“Man is forced to suffer even after his sins are forgiven, though it was sin that brought down on him this penalty. For the punishment outlasts the guilt, lest the guilt should be thought slight if with its forgiveness the punishment also came to an end.” St. Augustine
I have learned in life that damaged people are more honest than those who have it all together, and there are people who’ve got it all together; I would know because I’m married to one. There have been very few times when I’ve felt like I had it “all together,” though the last time was actually quite recently, and when I began losing my grip on my brief togetherness, I desperately squeezed the little I could get out of it, and, like John Steinbeck’s Lennie, I killed it, quite unintentionally, then sadly waited for a loving friend to bravely shoot me out of my ingenuous misery.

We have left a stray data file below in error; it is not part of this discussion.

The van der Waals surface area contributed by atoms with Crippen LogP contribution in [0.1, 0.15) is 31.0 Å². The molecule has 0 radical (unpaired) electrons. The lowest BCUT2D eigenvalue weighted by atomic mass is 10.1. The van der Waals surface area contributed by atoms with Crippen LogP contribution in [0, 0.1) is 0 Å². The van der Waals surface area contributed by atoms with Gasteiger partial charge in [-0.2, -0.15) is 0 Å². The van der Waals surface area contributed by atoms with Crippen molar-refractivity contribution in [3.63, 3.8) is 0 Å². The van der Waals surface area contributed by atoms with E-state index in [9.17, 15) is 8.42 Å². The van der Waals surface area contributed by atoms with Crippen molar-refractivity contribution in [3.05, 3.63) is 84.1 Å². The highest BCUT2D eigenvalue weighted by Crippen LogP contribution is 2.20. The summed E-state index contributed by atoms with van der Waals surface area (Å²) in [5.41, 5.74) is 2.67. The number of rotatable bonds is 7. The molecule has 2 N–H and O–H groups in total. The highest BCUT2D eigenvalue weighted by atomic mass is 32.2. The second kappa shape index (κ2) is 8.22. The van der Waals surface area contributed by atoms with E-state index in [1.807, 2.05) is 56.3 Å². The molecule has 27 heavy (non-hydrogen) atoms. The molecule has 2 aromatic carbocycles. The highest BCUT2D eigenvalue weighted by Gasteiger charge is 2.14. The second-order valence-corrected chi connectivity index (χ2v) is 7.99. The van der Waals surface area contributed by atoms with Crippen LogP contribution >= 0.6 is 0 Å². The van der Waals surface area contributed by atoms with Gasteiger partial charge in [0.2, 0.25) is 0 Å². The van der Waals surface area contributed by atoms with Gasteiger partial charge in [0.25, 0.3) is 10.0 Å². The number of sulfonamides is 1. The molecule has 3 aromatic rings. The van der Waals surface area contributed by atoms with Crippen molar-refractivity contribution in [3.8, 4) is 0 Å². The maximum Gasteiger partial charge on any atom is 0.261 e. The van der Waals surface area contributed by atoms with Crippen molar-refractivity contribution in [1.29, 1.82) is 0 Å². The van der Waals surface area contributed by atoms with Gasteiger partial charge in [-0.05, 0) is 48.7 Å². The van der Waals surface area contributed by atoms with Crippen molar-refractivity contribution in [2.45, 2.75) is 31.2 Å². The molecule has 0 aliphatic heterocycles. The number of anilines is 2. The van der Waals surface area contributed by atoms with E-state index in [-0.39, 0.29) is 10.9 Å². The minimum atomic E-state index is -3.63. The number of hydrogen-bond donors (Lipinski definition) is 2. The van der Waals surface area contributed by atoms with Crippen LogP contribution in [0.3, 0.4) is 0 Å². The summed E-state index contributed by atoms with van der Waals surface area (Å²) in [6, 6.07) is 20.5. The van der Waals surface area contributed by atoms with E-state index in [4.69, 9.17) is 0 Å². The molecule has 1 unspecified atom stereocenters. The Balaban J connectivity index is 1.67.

No George Milton for me…
With death comes a different kind of life, an afterlife of sorts, where broken souls wander the shadowy halls of Purgatory trying to expiate the sins we have committed (or have yet to commit) but still failing to keep them under control. And so we digress into our tormented minds, spectral figures navigating in between realms, bone shards crunching beneath tentative steps, always yearning for purification in the purging fires of holiness that have become so intense we have, sadly, forgotten how to feel.